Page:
Friday, July 15, 2011

Bloom day - July 15, 2011

104 today. 1-0-4. And the heat and drought carries on. What kind of stalwart-type plants can carry on through such a beating? These guys can:

Batface Cuphea:

Chocolate flower, Texas bluebells, and Mexican milkweed:

The always stunning in the dead heat of summer Pride of barbados:

Turks Cap:

Wrights skullcap:

Yellow primrose. I started out with 4 of these plants, I am down to three due to the drought, but these guys keep marching on:

Rock Penstemon. Still going strong and, along with the Turk's cap, helping to keep the hummers fed during this drought:

Yellow lantana. I find lantana a bit boring, but this stuff is tough as nails, puts on a great show, and I can find nothing better for the hell strip:

The Golden Leadball tree is loving the heat! It continues to bloom:

unfortunately, I lost a goodly chunk of this tree in the only spring storm we had this year back in April. Here is a branch that was shorn off and I had to cut back even more because that section of the trunk was all split.

So I lost about 1/3 of the tree. It seems to be making a fine recovery however, even in this heat. The leadball tree does love the hot and dry conditions!

And last but not least, the Duchess of Albany Clematis has been blooming. I thought I might lose it, since it is new this year and it has been so hot and dry, but I did plant it in the shade - it only gets a couple hours of morning sun - and it has been quietly growing, ever so slowly, up the garden arch making it's way towards the sun. (I don't think this plant knows what it is getting itself into. I mean, once those incinerating rays of the death star hit it, it is just gonna flash-burn right out of existence.):

Happy Bloom day everyone!

Thursday, July 7, 2011


The Datura has really taken off in this heat. This is what I woke up to the other morning:

The scent was intoxicating in the morning! I can only imagine how strong it was overnight. I took lots of photos because the blooms were just so gorgeous!:

It is called Devil's Trumpet because of the plant's hallucinogenic properties and unpredictable results and possible death upon ingestion. All parts of the plant are poisonous and may be fatal if ingested.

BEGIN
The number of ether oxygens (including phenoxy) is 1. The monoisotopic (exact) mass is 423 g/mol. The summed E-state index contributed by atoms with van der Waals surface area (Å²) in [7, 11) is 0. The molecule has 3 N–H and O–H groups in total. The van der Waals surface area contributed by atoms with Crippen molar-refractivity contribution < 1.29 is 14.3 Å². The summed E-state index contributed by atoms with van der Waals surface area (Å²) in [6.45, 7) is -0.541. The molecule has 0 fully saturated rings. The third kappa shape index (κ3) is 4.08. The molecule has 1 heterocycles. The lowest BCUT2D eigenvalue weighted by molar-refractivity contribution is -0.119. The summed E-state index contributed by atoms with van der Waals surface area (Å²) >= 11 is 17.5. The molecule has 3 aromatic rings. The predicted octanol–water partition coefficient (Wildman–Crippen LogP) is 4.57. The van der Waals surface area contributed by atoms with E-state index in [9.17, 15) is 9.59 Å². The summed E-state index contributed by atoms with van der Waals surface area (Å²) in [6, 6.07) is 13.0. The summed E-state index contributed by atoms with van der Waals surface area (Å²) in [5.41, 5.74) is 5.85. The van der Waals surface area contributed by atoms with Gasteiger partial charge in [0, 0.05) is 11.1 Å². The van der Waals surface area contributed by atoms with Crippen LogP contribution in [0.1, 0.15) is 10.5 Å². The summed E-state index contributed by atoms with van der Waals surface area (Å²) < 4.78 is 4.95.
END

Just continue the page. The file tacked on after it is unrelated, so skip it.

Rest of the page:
It is also know by the name Jimson weed or Jamestown weed. From wikipedia:

In the United States the plant is called jimson weed, or more rarely Jamestown weed; it got this name from the town of Jamestown, Virginia, where British soldiers were drugged with it while attempting to suppress Bacon's Rebellion. They spent eleven days generally appearing to have gone insane:

The James-Town Weed (which resembles the Thorny Apple of Peru, and I take to be the plant so call'd) is supposed to be one of the greatest coolers in the world. This being an early plant, was gather'd very young for a boil'd salad, by some of the soldiers sent thither to quell the rebellion of Bacon (1676); and some of them ate plentifully of it, the effect of which was a very pleasant comedy, for they turned natural fools upon it for several days: one would blow up a feather in the air; another would dart straws at it with much fury; and another, stark naked, was sitting up in a corner like a monkey, grinning and making mows [grimaces] at them; a fourth would fondly kiss and paw his companions, and sneer in their faces with a countenance more antic than any in a Dutch droll.

In this frantic condition they were confined, lest they should, in their folly, destroy themselves — though it was observed that all their actions were full of innocence and good nature. Indeed, they were not very cleanly; for they would have wallowed in their own excrements, if they had not been prevented. A thousand such simple tricks they played, and after eleven days returned themselves again, not remembering anything that had passed. – The History and Present State of Virginia, 1705[Beverley, Robert. "Book II: Of the Natural Product and Conveniencies in Its Unimprov'd State, Before the English Went Thither". [The History and Present State of Virginia, In Four Parts (University of North Carolina): pp. Book II Page 24. Retrieved 2008-12-15.]

And a closer view. Just look at these beautiful trumpets:

Beautifully deadly. I'll be sure to include this one in my witch's garden I'd like to plant one day.

Just be warned that this one can spread like crazy around here. I do cut off most of the seedpods and pull up the extra new sprouts in the spring. But I don't mind too much since these are night bloomers and put up quite a show in the evening garden with the giant white trumpets, heady scents, and the giant hawk moths they attract.